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Overseas Business Risk - Japan

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Overseas Business Risk - Japan

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This guidance provides information on important security and political risks which UK businesses may face when operating in Japan.


Japan is a constitutional monarchy. The power of the Emperor is limited to ceremonial duties, though he acts as head of state on diplomatic occasions. The government is composed of the Executive, the Legislature and the Judiciary, with separation of powers. Executive power is vested in the Cabinet, led by the Prime Minister as head of government. Legislative power is vested in the National Diet, a bicameral parliament, consisting of a House of Representatives (Lower House) with 465 seats, elected by popular vote every four years or when dissolved; and a House of Councillors (Upper House) of 248 seats, whose popularly elected members serve six-year terms, with elections every three years for half of the members.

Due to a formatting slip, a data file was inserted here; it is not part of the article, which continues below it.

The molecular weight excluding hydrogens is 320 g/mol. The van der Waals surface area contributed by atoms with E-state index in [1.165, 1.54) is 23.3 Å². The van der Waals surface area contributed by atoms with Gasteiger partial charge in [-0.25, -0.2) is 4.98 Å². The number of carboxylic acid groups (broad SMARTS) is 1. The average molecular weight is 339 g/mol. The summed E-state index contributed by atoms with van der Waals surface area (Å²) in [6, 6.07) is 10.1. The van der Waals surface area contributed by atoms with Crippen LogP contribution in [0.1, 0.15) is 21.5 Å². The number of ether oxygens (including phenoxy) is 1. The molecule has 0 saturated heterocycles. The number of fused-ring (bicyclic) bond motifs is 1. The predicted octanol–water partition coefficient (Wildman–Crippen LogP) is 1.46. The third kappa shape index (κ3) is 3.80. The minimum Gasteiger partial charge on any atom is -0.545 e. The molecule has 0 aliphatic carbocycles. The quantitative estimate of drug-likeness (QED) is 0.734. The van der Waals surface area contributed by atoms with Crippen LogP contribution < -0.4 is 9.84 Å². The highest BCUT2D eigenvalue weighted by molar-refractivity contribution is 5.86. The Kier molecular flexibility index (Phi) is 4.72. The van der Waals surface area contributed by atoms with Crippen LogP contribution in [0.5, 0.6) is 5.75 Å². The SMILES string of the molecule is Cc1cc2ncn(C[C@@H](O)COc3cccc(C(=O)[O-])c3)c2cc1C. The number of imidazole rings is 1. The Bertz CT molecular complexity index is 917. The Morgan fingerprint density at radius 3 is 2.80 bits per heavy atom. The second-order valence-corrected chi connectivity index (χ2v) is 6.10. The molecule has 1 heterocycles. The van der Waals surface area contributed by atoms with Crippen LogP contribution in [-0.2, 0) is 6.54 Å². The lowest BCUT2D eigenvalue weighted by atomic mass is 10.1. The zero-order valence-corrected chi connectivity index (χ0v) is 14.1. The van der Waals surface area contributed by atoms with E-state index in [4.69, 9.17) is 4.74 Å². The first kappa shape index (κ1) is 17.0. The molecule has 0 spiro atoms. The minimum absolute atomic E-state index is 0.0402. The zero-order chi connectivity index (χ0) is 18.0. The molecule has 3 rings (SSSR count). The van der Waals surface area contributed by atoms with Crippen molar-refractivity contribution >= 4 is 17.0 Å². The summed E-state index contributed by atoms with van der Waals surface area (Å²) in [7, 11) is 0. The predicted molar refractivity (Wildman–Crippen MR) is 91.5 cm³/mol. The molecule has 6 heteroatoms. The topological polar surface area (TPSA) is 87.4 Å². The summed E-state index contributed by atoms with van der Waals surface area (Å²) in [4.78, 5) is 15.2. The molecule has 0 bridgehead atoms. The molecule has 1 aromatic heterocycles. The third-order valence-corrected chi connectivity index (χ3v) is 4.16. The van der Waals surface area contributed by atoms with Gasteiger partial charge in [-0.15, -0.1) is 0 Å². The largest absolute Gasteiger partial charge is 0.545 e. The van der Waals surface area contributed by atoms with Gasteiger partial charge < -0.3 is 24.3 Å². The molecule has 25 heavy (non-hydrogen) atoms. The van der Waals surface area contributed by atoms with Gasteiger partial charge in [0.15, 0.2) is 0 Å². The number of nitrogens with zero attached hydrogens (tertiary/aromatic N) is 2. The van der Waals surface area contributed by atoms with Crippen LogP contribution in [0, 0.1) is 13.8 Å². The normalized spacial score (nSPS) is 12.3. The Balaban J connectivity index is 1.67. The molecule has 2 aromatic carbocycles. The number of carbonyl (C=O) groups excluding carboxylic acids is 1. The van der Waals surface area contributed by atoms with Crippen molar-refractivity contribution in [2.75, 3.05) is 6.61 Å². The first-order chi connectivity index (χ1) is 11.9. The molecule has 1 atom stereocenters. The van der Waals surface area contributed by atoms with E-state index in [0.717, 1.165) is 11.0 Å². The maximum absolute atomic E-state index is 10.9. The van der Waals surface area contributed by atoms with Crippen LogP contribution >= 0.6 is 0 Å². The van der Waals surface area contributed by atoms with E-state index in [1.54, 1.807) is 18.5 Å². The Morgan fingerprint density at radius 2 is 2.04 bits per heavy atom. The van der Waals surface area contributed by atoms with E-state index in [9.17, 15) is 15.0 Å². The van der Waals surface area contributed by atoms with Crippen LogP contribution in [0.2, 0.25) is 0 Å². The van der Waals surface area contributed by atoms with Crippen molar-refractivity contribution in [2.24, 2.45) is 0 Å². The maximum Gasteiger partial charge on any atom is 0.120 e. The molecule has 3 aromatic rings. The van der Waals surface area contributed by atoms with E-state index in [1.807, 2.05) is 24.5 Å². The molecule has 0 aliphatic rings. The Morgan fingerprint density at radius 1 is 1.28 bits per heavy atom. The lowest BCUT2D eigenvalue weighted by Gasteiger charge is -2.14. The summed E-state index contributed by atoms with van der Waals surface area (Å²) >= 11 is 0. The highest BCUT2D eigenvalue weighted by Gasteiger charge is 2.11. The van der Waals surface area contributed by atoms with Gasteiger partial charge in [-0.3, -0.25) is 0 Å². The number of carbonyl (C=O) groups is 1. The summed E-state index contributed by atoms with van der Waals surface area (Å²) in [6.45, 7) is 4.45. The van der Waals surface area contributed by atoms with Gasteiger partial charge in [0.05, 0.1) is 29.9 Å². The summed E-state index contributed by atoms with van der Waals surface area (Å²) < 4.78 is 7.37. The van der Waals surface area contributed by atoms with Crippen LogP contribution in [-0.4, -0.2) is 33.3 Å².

In Lower House elections during October 2017, the centre-right Liberal Democratic Party (LDP) retained the largest number of seats. Then-leader Shinzo Abe was replaced as Prime Minister by Yoshihide Suga in September 2020, following Abeís resignation and a party internal election. The government remains a coalition government of the LDP and the centrist Komeito party.

Prime Minister Sugaís current focus is on tackling the economic and health impacts of Covid-19 on Japan, which includes robust border controls (see ourtravel advicefor the latest). Wider domestic policy platforms include economic and structural reform, digitalisation, cutting bureaucracy and tackling issues arising from a low birth rate and ageing population. .

2.Regional and international issues